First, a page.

When comparing Visual Studio vs Tower, the Slant community recommends Tower for most people. In the question“What are the best Git clients for Windows?” Tower is ranked 10th while Visual Studio is ranked 15th. The most important reason people chose Tower is:
T2 has a good-looking interface and consists of 3 main views - services, repositories and repository. - Services view for managing integrations with hosting services like GitHub, Bitbucket and Beanstalk. - Repositories view for organizing local and remote repositories into folders and getting general overview about them. - Repo view that consists of two main subviews: - Working copy view shows modified files and their diff and allows wrapping up changes in a commit. - History shows commits alongside metadata and projects file structure. Additionally, it allows performing various tasks such as merging branches via drag & drop, search allows searching by message, commit hash, author, committer and file and there's a quick open that allows fuzzy-searching for folder names.
Ranked in these QuestionsQuestion Ranking
Pro Official IDE developed by Microsoft
If a project type or a platform is available for C#, it's available in Visual Studio. Some IDEs and code editors may cover some project types, but Microsoft always starts with VS. If you work with a cross-platform technology like ASP.NET MVC, it matters less. If you work with Windows-only technologies like UWP or WPF, you have no choice really.
Pro Free Community edition
Community edition is almost Pro edition, with just a few exceptions. Unlike old Express editions, it supports plugins.
Pro Excellent and broad range of plugins
The plugin development ecosystem is very mature and covers a lot of use cases. For example, it is often easy to find a plugin which allows you to have the keybindings of your preferred editor.
Pro Supported by ReSharper and other plugins
Code productivity tools improve code editing experience greatly, provide static code analysis, refactorings, navigation etc. They are considered by many developers as essential.
Pro Supports every kind of .NET development, every project type
Pro Product backlog
In agile development teams one really needs features such as product backlogs where you can assign features to team mates and track their progress on them. VS provides a web based interface for you to track your team's complete progress on the project.
Pro Cloud storage
Your Visual Studio Online account gives you a place to store your code, backlog, and other project data with no servers to deploy, configure, or manage.
Pro Pretty, modern-looking user interface
T2 has a good-looking interface and consists of 3 main views - services, repositories and repository.
Services view for managing integrations with hosting services like GitHub, Bitbucket and Beanstalk.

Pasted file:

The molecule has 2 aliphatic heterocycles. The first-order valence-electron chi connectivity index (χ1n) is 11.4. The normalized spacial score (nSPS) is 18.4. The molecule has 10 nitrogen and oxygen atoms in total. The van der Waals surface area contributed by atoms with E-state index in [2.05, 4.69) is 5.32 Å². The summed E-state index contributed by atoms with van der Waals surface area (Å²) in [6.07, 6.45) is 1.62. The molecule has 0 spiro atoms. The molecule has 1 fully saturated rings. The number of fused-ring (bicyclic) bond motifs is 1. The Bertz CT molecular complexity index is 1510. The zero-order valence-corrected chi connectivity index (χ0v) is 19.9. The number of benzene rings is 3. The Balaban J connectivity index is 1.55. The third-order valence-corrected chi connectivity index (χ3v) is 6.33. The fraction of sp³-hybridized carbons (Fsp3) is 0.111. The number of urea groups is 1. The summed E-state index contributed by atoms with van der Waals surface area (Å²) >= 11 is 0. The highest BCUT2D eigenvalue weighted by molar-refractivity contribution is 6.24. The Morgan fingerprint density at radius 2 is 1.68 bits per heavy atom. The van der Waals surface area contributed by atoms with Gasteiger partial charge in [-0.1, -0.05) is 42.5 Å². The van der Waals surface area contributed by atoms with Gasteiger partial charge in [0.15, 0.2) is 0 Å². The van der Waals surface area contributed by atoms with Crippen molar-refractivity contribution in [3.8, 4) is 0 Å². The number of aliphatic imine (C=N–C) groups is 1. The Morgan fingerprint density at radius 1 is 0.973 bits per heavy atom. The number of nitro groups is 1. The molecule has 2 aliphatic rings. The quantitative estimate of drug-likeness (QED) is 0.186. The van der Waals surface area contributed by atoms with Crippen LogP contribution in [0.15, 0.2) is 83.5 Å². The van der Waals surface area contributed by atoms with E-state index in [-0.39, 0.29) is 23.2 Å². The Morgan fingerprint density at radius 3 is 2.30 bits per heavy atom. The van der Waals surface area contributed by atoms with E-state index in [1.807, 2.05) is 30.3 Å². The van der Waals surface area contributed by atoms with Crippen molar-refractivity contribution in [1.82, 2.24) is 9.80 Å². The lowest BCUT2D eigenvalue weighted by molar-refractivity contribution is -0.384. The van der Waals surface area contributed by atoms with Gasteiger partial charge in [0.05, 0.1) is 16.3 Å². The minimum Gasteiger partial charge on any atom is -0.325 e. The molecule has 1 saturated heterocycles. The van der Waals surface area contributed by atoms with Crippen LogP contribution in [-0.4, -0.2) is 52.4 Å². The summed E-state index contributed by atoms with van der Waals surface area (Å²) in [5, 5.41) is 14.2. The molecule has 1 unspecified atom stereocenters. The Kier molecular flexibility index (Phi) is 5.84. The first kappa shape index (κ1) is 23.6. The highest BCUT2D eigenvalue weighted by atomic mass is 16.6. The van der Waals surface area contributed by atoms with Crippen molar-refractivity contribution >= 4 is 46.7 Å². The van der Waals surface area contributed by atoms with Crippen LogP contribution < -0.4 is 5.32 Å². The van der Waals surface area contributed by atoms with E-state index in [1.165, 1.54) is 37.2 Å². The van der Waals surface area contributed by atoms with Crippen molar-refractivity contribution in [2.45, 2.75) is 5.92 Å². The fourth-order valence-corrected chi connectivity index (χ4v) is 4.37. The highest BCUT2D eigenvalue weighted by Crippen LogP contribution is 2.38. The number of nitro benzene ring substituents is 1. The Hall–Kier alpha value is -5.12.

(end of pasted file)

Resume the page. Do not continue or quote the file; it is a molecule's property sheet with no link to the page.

Repositories view for organizing local and remote repositories into folders and getting general overview about them.
Repo view that consists of two main subviews:
Working copy view shows modified files and their diff and allows wrapping up changes in a commit.
History shows commits alongside metadata and projects file structure.
Additionally, it allows performing various tasks such as merging branches via drag & drop, search allows searching by message, commit hash, author, committer and file and there's a quick open that allows fuzzy-searching for folder names.
Pro Offers a visual way to solve conflicts
T2 shows conflicting files, their authors and the commit that made changes. It then allows selecting which files should be used in the final result.
Pro Git-flow integration
Git-flow provide a consistent development process by defining a strict branching model that is great for managing large projects. T2 allows setting up and integrating into repos that follow this model.
Pro The UI only shows the needed commands at a time
Tower covers most of the daily tasks that a developer may need to complete. It shows only what you need for the most common tasks without overwhelming the user.
Pro Very polished user interface.
Visual Studio is very slow if you don't have a decent system, but even then it can still be slow. Once you get past the first few minutes of slowness, it runs fine, but this should not be acceptable for a professional-grade IDE. This can be caused by a multitude of factors, such as extensions.
Con Professional Pricing is a bit steep
The professional edition's pricing is endearing since it costs more than IntelliJ, however, you wouldn't need that if you're not developing for a enterprise.
Con Doesn't have a built in diff
Con Can only display a single repo at a time
There's no quick way of switching between repositories (such as tabs).
Con Inefficient UI
In order to not overwhelm the users with information, much of the information is either hidden by default or requires navigating to a different section to access.
Con Stability issues on Windows
On a simple repository, the UI often lags or freezes.
Costs $79 USD.
Con Not free/libre
This application is proprietary, and thus cannot be modified or freely distributed.